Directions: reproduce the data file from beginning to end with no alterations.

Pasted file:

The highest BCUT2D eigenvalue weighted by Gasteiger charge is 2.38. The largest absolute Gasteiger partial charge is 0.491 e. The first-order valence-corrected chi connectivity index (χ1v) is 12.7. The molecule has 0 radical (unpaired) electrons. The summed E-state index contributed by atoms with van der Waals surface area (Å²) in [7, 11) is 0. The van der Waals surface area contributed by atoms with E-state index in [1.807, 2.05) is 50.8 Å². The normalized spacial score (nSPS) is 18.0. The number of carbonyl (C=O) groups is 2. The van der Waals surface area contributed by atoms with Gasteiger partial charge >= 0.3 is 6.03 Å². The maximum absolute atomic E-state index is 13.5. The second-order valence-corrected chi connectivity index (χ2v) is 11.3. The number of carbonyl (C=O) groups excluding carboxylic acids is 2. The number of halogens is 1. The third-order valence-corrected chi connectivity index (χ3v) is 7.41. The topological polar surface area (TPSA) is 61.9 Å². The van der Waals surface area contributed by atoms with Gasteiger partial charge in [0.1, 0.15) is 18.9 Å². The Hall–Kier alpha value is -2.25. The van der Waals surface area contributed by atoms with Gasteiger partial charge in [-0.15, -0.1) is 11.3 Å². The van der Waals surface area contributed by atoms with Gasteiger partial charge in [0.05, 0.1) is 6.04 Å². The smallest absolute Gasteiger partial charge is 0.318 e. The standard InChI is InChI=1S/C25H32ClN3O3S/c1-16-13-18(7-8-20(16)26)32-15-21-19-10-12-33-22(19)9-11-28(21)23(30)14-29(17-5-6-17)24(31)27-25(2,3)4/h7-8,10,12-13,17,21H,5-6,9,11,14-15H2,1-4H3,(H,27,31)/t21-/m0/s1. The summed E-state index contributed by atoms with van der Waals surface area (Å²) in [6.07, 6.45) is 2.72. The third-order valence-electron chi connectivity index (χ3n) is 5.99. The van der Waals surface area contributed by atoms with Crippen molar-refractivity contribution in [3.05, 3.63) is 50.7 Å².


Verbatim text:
The highest BCUT2D eigenvalue weighted by Gasteiger charge is 2.38. The largest absolute Gasteiger partial charge is 0.491 e. The first-order valence-corrected chi connectivity index (χ1v) is 12.7. The molecule has 0 radical (unpaired) electrons. The summed E-state index contributed by atoms with van der Waals surface area (Å²) in [7, 11) is 0. The van der Waals surface area contributed by atoms with E-state index in [1.807, 2.05) is 50.8 Å². The normalized spacial score (nSPS) is 18.0. The number of carbonyl (C=O) groups is 2. The van der Waals surface area contributed by atoms with Gasteiger partial charge >= 0.3 is 6.03 Å². The maximum absolute atomic E-state index is 13.5. The second-order valence-corrected chi connectivity index (χ2v) is 11.3. The number of carbonyl (C=O) groups excluding carboxylic acids is 2. The number of halogens is 1. The third-order valence-corrected chi connectivity index (χ3v) is 7.41. The topological polar surface area (TPSA) is 61.9 Å². The van der Waals surface area contributed by atoms with Gasteiger partial charge in [0.1, 0.15) is 18.9 Å². The Hall–Kier alpha value is -2.25. The van der Waals surface area contributed by atoms with Gasteiger partial charge in [-0.15, -0.1) is 11.3 Å². The van der Waals surface area contributed by atoms with Gasteiger partial charge in [0.05, 0.1) is 6.04 Å². The smallest absolute Gasteiger partial charge is 0.318 e. The standard InChI is InChI=1S/C25H32ClN3O3S/c1-16-13-18(7-8-20(16)26)32-15-21-19-10-12-33-22(19)9-11-28(21)23(30)14-29(17-5-6-17)24(31)27-25(2,3)4/h7-8,10,12-13,17,21H,5-6,9,11,14-15H2,1-4H3,(H,27,31)/t21-/m0/s1. The summed E-state index contributed by atoms with van der Waals surface area (Å²) in [6.07, 6.45) is 2.72. The third-order valence-electron chi connectivity index (χ3n) is 5.99. The van der Waals surface area contributed by atoms with Crippen molar-refractivity contribution in [3.05, 3.63) is 50.7 Å².